“For all I know everyone out there could have a gun, but the idea is to convince them not to use it,” Manasseh told a room of about 35 residents at the MASK meeting in Rogers Park. “We haven’t had so much as a fist-fight in three years on a corner in Englewood.” The corner Manasseh is referring to is West 75th Street and South Stewart Avenue, which used to be one of the neighborhood’s most violent blocks.


Between Oct. 18 - Nov. 17 violent crimes per 1,000 people in Englewood were down 10 percent from the previous year. Although, Englewood still ranks 10 out of 77 Chicago communities for violent crime reports during this period, according to the Chicago Tribune. Property crime in this area was up 20 percent from last year and quality of life crimes were up 30 percent during the same period.


Rogers Park has seen a sudden increase in gun violence and gang activity in the past few months. Between Sept. 27–Oct. 27, violent crimes per 1,000 people in Rogers Park were up 60 percent from last year, property crimes were up 40 percent, and quality of life crimes increased 30 percent from the previous year, according to Chicago Data Portal records. Of those crimes was the tragic shooting of 64-year-old middle school teacher Cynthia Trevillion who was shot and killed while walking down Glenwood Avenue near the Morse Red Line Station on the evening of Oct. 13. Trevillion and her husband were walking to catch a train before a drive-by shooting struck the beloved Chicago Waldorf math teacher. The community reacted in shock as students and staff underwent grief counseling following the tragic events, reported the Chicago Tribune. Just hours before the fatal shooting of Trevillion, a 15-year-old boy was shot and wounded in the Rogers Park area for refusing to join a gang.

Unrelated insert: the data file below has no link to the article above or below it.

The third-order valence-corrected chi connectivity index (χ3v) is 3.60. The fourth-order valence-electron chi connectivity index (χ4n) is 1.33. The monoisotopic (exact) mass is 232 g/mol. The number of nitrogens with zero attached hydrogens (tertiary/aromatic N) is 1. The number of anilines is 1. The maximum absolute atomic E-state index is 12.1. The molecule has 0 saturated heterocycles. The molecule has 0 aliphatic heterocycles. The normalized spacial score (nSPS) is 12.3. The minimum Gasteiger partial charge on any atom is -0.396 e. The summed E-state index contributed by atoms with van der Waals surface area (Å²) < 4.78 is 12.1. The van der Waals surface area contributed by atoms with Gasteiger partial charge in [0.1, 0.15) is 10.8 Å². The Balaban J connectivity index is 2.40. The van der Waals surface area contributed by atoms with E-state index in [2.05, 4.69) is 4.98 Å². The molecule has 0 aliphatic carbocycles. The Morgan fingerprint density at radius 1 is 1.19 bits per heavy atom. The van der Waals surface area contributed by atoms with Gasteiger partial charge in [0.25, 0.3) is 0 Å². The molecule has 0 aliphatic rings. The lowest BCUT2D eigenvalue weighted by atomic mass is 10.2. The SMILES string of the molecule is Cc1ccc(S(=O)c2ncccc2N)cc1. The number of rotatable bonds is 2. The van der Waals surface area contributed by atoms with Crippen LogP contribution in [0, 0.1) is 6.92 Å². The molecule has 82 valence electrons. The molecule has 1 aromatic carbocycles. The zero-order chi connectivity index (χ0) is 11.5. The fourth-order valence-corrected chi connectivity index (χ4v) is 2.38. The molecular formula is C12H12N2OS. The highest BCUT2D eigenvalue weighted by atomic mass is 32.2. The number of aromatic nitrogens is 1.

At the meeting, Manasseh commended the effort of the Rogers Park community, “You guys didn’t just ring your hands and say ‘oh my god I need extra locks for my door,’ people were saying what can we do? Now what can we do? That’s what this is, this is fighting back.”


Instead of admitting defeat, the residents of Rogers Park took action and organized. They organized an anti-violence rally and when that broke down due to infighting, they reached out to others who had been successful.


Positive loitering, a tactic implemented in an effort to discourage violence, is the act of law abiding citizens taking over a location in their community This sends a message to criminals that the community is taking the neighborhood back. The organized rally intended to take action against the surge of violence turned into a violent event in itself. At least 300 people attended this meeting at Morse Avenue and Glenwood Avenue on the Monday following the shooting, reported CBS. The meeting that started out as an encouragement to get involved in the community quickly turned hostile when positive loitering was accused of being racist, according to CBS. Positive loitering has been put on hold until they can find a new way to introduce the idea, said CAPS beat facilitator John Warner. The residents of Rogers Park called on Manasseh and her organization via social media and email after their anti-violence rally turned south.


“People often ask, how do you keep them from shooting each other when you’re not there? I don’t,” Manasseh said to the Rogers Park community. “They don’t do it because they don’t want to. They don’t want to die. They don’t have a death wish. They don’t want to be killers. They don’t want to live the way they live. What we offer is an alternative.”